We are spending the last few days of August celebrating the "Dog Days of Summer." Enjoy our "Parade of Dogs" as we trot towards the cooler days of September.
The Russian Wolfhound—more commonly called the "Borzoi" since 1936—was brought from Mongolia to Russia in the second half of the 13th Century. It is a variety of "sighthound" which means it was bred to hunt by sight (rather than smell) and it was developed for periodic bouts of speed (rather than endurance). The name "Borzoi" is derived from the archaic Russian word for "speed" as the dogs can sprint up to 40 miles per hour. Russian aristocracy used Borzois to hunt prey, including wolves. They were so beloved of the Tsars, that it was not permitted to buy one—they could only be received as gifts. Properly socialized, Borzois can make suitable family pets. Some people consider them "cat like" for they are aristocratic, contemplative and quiet, barking rarely. But beware: they were born to hunt—to attack quickly and efficiently—therefore one must expect them to chase after any perceived prey which darts within their sight.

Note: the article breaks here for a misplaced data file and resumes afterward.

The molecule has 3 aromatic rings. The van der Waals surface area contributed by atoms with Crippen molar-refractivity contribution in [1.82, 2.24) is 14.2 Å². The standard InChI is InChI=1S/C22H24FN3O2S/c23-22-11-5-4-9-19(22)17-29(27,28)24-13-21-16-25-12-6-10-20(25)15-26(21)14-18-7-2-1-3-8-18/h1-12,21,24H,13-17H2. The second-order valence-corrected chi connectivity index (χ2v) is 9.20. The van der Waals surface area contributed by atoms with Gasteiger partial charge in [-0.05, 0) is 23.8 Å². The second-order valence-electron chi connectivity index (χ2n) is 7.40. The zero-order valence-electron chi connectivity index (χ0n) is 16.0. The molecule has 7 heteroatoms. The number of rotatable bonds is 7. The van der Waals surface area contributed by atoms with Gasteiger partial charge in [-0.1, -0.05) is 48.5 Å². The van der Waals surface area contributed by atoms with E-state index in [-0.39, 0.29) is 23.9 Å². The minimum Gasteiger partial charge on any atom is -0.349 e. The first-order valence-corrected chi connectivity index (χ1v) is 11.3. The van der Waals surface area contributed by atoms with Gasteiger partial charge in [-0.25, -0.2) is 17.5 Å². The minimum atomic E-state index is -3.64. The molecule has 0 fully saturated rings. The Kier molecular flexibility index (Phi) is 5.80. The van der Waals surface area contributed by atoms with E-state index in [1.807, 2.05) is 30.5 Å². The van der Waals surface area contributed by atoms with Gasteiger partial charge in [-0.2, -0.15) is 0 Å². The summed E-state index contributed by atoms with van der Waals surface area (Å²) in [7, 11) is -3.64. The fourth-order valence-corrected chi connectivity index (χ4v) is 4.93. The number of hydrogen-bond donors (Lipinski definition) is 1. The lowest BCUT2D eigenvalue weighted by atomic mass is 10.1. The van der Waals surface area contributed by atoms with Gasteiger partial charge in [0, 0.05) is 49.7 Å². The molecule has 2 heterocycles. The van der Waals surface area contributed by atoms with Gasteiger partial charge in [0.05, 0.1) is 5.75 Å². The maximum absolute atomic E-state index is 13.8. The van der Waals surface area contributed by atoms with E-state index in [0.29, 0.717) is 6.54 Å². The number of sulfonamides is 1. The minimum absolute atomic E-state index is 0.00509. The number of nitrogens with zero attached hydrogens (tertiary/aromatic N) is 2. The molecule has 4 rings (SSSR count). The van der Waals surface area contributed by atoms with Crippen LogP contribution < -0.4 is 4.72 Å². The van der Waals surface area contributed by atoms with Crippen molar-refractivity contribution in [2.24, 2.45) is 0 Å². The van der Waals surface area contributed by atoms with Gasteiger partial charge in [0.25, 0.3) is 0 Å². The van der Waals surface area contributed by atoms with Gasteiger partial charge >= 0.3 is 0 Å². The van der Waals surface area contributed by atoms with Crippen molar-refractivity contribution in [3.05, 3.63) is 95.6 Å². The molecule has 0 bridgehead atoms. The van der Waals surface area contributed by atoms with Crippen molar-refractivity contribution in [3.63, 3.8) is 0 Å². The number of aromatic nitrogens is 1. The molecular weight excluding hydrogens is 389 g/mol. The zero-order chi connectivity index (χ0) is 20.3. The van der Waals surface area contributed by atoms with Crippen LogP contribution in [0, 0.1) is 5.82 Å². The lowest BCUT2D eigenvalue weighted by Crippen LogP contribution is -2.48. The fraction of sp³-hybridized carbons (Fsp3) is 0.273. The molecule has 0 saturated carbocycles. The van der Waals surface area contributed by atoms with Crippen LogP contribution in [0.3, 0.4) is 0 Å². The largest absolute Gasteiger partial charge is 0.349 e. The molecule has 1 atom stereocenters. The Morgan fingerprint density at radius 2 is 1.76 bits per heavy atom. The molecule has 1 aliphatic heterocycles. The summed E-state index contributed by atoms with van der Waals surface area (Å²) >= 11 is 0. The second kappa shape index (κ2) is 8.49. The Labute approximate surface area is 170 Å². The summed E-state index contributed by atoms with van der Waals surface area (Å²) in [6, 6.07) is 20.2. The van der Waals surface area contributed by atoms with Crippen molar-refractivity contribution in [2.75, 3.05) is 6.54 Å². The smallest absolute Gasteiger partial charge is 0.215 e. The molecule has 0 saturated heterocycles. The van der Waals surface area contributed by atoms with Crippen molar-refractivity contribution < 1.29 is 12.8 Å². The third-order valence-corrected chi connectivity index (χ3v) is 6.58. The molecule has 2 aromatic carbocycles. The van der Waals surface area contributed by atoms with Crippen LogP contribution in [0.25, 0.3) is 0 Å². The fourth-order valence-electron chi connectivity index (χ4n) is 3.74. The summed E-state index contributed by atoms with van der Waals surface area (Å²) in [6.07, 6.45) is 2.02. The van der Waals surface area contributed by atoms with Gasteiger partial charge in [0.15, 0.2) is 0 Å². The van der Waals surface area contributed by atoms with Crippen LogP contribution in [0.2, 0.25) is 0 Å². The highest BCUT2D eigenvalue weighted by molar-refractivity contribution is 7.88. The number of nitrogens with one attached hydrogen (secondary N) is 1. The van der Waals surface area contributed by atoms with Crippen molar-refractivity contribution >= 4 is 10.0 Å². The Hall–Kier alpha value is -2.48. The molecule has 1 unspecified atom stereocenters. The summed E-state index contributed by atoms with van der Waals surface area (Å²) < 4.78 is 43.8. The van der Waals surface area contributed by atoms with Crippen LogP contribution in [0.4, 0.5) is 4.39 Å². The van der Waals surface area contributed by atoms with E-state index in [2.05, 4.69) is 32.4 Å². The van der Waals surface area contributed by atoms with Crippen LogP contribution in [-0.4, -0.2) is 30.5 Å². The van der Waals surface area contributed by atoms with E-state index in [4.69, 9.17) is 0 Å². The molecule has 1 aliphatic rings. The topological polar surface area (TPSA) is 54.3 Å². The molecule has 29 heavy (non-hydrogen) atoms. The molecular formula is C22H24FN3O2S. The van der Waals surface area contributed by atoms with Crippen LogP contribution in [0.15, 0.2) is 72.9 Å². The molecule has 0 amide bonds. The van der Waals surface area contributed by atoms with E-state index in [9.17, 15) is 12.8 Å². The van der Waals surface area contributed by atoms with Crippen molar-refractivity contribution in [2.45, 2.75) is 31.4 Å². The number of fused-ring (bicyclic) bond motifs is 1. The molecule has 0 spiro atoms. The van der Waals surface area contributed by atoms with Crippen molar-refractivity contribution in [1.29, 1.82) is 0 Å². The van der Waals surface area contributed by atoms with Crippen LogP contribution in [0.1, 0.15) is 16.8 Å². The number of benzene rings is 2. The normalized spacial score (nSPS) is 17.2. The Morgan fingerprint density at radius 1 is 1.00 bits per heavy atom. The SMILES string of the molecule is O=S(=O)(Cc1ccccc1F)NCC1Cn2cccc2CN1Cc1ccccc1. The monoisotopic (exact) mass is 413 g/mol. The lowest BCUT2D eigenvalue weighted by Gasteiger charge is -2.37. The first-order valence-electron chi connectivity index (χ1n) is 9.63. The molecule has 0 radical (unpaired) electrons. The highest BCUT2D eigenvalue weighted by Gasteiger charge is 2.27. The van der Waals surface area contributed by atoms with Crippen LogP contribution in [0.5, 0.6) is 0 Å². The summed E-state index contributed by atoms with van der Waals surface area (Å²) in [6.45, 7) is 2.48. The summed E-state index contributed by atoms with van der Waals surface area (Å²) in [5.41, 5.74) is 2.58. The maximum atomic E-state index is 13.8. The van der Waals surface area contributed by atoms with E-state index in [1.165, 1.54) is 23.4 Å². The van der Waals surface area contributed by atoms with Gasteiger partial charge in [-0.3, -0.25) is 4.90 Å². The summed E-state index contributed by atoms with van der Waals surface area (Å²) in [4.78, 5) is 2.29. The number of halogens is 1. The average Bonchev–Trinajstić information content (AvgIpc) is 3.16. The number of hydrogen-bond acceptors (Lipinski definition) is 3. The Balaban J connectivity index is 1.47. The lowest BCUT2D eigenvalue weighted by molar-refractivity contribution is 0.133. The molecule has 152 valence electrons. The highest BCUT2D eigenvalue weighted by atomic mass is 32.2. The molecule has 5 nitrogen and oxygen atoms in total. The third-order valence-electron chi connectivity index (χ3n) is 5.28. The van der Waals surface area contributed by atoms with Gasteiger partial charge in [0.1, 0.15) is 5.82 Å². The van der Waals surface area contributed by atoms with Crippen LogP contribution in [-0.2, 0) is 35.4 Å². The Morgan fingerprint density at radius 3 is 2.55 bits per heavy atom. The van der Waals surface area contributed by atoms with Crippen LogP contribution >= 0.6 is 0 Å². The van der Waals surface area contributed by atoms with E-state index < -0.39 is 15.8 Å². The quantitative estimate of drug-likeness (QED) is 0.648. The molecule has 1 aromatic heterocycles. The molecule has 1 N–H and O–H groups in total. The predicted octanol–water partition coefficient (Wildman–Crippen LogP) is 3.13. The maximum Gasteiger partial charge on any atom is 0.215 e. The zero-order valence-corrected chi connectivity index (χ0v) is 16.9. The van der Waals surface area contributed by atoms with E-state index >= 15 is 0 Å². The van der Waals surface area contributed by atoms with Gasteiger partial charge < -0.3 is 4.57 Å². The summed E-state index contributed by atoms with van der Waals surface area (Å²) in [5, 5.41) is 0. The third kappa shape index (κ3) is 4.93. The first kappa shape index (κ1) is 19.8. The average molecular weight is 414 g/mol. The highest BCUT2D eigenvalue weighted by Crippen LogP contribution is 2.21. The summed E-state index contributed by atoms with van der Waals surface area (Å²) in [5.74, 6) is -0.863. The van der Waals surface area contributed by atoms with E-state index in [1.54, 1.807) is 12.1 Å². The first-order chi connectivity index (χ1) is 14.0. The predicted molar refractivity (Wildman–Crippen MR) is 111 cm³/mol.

This elegant and handsome pair of bookends, dated 1929, displays the sleek silhouette of a Russian Wolfhound. They were made by Connecticut Foundry in Rocky Hill, Connecticut. Please click on the photo above to learn more about them.
More handsome "Dog Days" ideas tomorrow.
Though our Greenwich Village store is now permanently closed, LEO Design is still alive and well! Please visit our on-line store where we continue to sell Handsome Gifts (www.LEOdesignNYC.com).
We also can be found in Pittsburgh's historic "Strip District" at Mahla & Co. Antiques (www.mahlaantiques.com) or in Canonsburg, Pennsylvania at The Antique Center of Strabane (www.antiquecenterofstrabane.com).
Or call to arrange to visit our Pittsburgh showroom (by private appointment only). 917-446-4248